“Living Without” versus “Being Without” Reflections on How Law and Policy Can’t Immediately Solve Certain Problems (Like No Running Water) But Can Offer Hope

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I spent ten days in January 2018, alongside #UBLawResponds Student Attorneys from the University at Buffalo School of Law’s Puerto Rico Recovery Assistance Legal Clinic, doing pro bono work in post-Hurricane Maria Puerto Rico. #UBLawResponds Student Attorneys worked from early morning to late at night (often past midnight) every day on legal brigades, humanitarian brigades, connecting with experts, doing research and writing, and thinking about how we could best serve. This meant we were immersed…but only to a point.

It is hard to describe exactly what is happening on the Islands to those who are not in Puerto Rico. Before I arrived, the students and I had read a lot of media, talked with many people, and done almost all the research we were capable of doing from the mainland. As is true for so many on the mainland, we were saddened by the pictures and descriptions of the devastation, dismayed by some of the response (or lack thereof) efforts by those who should be helping, and worried (about so many things).

As we began our service, the Student Attorneys and I realized that we were providing assistance to people who would be living without some things we take for granted for a long time to come. As visitors (there to serve and work hard, but with a plane ticket home), we approached our service-learning trip with the recognition that sometimes we might have to “do” without as we were working.

To make things affordable, #UBLawResponds rented AirBnB’s for our trip. The first morning of our full day, ironically, neither the student housing nor the housing where I was staying with my children had running water. We had to “do without” as we readied for work. No showers. No flushing toilets. And, of course, we made do. In fact, for most the days I was there, the AirBnB where I was staying with my children had no water for several hours early in the day. We actually got used to “doing without” water for part of the day. We also lost electricity…but we had a generator so we never had to do without power.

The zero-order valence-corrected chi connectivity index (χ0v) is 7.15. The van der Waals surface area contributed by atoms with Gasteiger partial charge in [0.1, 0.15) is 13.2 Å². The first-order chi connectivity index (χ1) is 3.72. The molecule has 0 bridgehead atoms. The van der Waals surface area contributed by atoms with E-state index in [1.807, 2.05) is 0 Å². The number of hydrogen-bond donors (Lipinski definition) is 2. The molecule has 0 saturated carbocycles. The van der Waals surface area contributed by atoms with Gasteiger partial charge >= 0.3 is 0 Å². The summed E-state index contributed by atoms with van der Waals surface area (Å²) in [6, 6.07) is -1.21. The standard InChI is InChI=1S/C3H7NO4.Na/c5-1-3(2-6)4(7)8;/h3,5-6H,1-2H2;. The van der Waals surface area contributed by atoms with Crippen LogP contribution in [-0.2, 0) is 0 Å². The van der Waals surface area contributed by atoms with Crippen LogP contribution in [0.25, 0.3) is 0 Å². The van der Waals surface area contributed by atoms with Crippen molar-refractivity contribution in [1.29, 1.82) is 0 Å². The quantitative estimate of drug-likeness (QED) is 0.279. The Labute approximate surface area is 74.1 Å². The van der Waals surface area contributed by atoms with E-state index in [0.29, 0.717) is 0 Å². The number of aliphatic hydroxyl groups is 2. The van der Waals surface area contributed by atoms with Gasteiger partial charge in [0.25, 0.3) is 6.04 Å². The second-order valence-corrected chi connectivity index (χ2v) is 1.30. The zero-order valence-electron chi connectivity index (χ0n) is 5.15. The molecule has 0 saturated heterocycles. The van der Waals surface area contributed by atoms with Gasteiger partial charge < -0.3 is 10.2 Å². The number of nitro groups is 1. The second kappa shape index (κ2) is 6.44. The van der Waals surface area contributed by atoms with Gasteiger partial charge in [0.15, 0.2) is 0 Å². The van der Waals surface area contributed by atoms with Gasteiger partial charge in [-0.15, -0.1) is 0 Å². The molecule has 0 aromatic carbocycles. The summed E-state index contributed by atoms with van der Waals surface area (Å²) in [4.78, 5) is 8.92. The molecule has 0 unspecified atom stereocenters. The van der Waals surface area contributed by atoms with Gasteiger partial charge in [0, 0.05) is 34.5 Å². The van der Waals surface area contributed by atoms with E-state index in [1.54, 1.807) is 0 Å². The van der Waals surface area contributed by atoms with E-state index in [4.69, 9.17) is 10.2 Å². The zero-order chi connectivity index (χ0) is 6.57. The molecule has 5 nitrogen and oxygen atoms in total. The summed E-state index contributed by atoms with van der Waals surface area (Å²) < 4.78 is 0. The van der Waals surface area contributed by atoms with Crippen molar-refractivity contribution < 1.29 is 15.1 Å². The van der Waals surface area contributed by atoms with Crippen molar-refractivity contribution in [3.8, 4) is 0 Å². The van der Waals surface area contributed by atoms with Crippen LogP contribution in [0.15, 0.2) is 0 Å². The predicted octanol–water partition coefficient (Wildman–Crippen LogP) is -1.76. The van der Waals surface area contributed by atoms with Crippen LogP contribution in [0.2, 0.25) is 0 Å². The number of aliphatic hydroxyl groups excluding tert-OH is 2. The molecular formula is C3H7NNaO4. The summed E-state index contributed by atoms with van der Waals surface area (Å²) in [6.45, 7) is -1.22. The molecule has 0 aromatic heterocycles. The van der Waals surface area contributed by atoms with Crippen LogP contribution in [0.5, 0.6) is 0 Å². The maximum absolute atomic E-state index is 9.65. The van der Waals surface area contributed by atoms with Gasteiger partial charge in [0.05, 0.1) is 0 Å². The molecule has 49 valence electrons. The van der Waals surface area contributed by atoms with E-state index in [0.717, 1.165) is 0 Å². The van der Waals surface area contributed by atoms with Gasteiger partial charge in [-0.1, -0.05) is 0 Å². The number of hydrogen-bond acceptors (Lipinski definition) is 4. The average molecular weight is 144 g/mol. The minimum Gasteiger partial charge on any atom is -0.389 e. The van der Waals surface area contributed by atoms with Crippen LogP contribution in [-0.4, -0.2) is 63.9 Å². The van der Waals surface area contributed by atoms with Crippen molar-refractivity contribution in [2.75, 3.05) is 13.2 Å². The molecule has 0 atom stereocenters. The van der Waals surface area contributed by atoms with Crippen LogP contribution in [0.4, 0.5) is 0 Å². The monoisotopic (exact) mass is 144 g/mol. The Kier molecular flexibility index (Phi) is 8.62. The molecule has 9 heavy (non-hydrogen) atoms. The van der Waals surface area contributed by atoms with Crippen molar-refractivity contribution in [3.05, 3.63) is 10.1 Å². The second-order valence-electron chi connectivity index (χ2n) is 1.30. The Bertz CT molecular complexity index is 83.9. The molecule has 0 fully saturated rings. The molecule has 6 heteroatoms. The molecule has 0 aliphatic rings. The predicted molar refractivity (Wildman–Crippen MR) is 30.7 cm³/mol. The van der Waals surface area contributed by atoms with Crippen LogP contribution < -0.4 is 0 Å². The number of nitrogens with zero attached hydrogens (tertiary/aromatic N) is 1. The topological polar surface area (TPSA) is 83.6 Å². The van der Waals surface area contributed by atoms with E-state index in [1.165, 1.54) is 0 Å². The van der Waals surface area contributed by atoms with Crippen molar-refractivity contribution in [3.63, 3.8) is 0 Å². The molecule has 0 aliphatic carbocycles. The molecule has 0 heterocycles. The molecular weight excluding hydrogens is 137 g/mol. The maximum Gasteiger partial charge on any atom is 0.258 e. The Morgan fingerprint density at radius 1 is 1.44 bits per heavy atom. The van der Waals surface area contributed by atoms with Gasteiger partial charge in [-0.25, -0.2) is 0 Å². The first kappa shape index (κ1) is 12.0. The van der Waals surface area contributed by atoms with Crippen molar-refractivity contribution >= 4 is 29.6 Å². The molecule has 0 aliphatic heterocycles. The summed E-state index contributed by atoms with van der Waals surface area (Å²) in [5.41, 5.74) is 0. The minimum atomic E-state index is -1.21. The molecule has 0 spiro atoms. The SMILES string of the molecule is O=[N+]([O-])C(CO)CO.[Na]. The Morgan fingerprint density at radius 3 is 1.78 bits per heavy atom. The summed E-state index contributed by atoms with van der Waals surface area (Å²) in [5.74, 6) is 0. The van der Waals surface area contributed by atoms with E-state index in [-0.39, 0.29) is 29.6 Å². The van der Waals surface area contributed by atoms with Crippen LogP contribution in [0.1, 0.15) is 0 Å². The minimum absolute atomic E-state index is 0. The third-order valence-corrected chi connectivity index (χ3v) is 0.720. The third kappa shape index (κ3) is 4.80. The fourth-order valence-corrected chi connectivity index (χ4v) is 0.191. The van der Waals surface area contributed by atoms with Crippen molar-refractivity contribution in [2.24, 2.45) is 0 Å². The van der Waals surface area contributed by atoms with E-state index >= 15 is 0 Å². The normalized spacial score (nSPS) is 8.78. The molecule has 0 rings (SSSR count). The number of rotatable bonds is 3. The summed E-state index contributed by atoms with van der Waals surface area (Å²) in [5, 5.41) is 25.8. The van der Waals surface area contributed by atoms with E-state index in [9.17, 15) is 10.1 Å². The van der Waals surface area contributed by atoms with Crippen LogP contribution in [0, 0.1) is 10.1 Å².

By contrast, most individuals and families that #UBLawResponds served were not just doing without temporarily – they were in fact truly living without, and had been for months. Moreover, many had no clear timeframe for when they would have reliable running water again.



And yet, most of the people we encountered demonstrated hope, shared smiles, and were making do much better than I can imagine I would in their situation. For example, in one town we visited for a brigade, many homes lacked running water…but there was running water in the community center. The shared toilet in that center was sparkling clean and sweetly decorated. People stood politely in line to use it, and were clearly grateful for its presence.

#UBLawResponds gave our team a chance to see what Puerto Rico is really facing, and provide some direct help during our trip. But it also motivated us to dig deeper into our research, to think even more creatively, and to work hard to figure out how we can help suggest some legal and policy changes that can work toward ending this time of semi-permanent “living without” faced by so many fellow citizens in the wake of Hurricane Maria. The #UBLawResponds team is committed to developing and sharing viable policy options going forward. You can help us keep on working for real change by donating here

We are now back in New York, and none of us on the team are forced to do without water. But none of us can forget those who are still living without in Puerto Rico.